*Theoretical Computer Science* · volume 951, article 113710, 2023 · doi:10.1016/j.tcs.2023.113710

The *locality* of a graph problem is the smallest distance $T$ such that each node can choose its own part of the solution based on its radius-$T$ neighborhood. In many settings, a graph problem can be solved efficiently with a distributed or parallel algorithm if and only if it has a small locality.

In this work we seek to *automate* the study of solvability and locality: given the description of a graph problem $\Pi$, we would like to determine if $\Pi$ is solvable and what is the asymptotic locality of $\Pi$ as a function of the size of the graph. Put otherwise, we seek to automatically *synthesize* efficient distributed and parallel algorithms for solving $\Pi$.

We focus on *locally checkable* graph problems; these are problems in which a solution is globally feasible if it looks feasible in all constant-radius neighborhoods. Prior work on such problems has brought primarily bad news: questions related to locality are undecidable in general, and even if we focus on the case of *labeled* paths and cycles, determining locality is PSPACE-hard (Balliu et al., PODC 2019).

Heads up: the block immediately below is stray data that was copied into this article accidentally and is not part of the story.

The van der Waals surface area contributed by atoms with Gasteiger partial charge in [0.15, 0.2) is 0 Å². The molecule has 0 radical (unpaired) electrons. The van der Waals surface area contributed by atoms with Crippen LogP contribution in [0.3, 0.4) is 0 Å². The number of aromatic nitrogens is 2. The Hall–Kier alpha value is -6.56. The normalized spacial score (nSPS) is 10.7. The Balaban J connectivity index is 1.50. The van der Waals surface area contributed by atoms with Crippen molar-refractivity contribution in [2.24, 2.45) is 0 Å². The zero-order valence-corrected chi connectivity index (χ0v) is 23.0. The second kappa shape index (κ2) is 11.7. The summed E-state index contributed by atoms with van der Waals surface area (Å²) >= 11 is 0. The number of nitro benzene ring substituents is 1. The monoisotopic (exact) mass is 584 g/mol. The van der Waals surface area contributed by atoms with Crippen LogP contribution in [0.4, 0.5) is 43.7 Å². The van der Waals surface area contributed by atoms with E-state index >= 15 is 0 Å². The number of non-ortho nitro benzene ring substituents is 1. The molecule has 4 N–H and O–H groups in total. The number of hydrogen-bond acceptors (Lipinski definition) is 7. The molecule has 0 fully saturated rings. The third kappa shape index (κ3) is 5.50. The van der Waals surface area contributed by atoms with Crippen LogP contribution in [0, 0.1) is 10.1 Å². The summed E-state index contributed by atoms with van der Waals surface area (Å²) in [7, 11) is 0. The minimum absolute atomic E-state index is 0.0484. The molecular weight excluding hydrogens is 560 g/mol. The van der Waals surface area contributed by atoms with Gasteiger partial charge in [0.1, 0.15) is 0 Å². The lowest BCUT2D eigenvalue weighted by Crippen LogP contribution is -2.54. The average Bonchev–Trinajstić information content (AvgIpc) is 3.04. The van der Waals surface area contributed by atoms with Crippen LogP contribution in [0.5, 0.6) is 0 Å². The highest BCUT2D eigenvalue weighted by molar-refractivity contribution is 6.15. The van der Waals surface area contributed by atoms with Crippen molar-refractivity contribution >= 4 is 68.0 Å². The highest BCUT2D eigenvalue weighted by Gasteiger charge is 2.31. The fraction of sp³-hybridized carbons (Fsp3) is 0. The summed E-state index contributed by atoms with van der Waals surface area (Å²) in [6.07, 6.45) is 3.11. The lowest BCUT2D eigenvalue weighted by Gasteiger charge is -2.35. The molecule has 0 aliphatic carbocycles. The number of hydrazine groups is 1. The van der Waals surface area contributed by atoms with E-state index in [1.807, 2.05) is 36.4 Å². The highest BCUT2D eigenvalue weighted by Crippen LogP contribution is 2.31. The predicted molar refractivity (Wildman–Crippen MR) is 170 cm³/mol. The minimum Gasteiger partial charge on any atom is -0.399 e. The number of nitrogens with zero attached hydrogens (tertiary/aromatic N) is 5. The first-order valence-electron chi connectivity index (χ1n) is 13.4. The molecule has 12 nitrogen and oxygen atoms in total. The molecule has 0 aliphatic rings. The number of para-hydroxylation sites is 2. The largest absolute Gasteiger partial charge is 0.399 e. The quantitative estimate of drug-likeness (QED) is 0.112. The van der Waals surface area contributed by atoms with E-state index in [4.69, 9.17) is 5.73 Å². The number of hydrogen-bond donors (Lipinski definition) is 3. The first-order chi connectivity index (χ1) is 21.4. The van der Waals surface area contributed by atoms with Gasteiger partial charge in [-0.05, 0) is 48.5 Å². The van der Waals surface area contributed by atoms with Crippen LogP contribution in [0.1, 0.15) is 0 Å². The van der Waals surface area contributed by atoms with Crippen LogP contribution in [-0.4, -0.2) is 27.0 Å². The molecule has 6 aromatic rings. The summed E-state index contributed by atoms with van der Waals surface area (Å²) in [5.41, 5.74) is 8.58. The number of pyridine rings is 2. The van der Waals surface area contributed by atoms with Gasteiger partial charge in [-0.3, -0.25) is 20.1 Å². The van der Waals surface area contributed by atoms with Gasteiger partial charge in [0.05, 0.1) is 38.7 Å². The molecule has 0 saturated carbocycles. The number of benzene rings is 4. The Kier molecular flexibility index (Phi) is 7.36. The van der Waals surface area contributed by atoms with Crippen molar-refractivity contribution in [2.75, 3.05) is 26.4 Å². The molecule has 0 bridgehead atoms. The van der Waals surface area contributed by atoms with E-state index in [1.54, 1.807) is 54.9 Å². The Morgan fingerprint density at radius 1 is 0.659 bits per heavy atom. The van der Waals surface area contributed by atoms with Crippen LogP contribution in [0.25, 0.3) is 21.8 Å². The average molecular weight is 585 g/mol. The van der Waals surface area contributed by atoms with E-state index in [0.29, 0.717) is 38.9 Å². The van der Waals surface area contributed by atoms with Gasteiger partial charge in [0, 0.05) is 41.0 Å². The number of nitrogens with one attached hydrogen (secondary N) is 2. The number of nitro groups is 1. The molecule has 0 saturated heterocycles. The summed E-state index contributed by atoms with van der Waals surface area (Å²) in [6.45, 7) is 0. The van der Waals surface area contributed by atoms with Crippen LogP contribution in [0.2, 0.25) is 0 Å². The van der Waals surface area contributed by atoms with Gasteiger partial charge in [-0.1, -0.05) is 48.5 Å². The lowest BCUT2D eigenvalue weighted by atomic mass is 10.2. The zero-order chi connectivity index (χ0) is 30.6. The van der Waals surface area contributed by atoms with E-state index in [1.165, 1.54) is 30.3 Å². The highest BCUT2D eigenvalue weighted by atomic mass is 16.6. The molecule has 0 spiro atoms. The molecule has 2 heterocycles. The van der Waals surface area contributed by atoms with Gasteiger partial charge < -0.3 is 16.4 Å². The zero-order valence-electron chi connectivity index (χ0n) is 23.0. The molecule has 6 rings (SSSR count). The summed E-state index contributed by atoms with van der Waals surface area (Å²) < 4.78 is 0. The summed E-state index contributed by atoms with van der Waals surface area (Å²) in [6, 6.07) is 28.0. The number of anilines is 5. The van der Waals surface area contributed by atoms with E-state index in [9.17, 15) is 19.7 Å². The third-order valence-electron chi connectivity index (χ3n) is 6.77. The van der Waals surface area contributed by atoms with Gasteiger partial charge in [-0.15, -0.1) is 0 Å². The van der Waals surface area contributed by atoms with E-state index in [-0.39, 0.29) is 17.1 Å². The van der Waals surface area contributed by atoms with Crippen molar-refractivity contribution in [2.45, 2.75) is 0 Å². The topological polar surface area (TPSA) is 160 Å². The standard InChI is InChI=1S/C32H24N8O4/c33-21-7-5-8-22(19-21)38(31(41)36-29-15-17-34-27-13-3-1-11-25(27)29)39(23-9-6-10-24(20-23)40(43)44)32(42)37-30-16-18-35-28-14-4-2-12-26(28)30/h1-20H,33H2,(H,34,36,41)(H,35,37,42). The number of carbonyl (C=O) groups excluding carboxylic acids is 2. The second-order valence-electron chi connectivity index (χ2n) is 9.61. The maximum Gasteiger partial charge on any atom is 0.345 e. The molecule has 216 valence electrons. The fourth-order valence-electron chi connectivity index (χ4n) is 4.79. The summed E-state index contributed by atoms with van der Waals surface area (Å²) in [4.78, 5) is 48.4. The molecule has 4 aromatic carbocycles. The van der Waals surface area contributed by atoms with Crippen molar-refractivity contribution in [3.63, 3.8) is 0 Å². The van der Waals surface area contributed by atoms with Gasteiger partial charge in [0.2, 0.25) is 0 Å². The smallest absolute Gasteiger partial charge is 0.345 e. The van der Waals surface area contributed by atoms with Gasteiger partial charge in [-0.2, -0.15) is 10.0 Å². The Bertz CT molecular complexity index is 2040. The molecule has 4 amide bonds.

We complement prior negative results with efficient algorithms for the cases of *unlabeled* paths and cycles and, as an extension, for rooted trees. We study locally checkable graph problems from an automata-theoretic perspective by representing a locally checkable problem $\Pi$ as a *nondeterministic finite automaton* $\mathcal{M}$ over a *unary alphabet*. We identify polynomial-time-computable properties of the automaton $\mathcal{M}$ that near-completely capture the solvability and locality of $\Pi$ in cycles and paths, with the exception of one specific case that is coNP-complete.

- Yi-Jun Chang, Jan Studený, and Jukka Suomela: Distributed graph problems through an automata-theoretic lens · SIROCCO 2021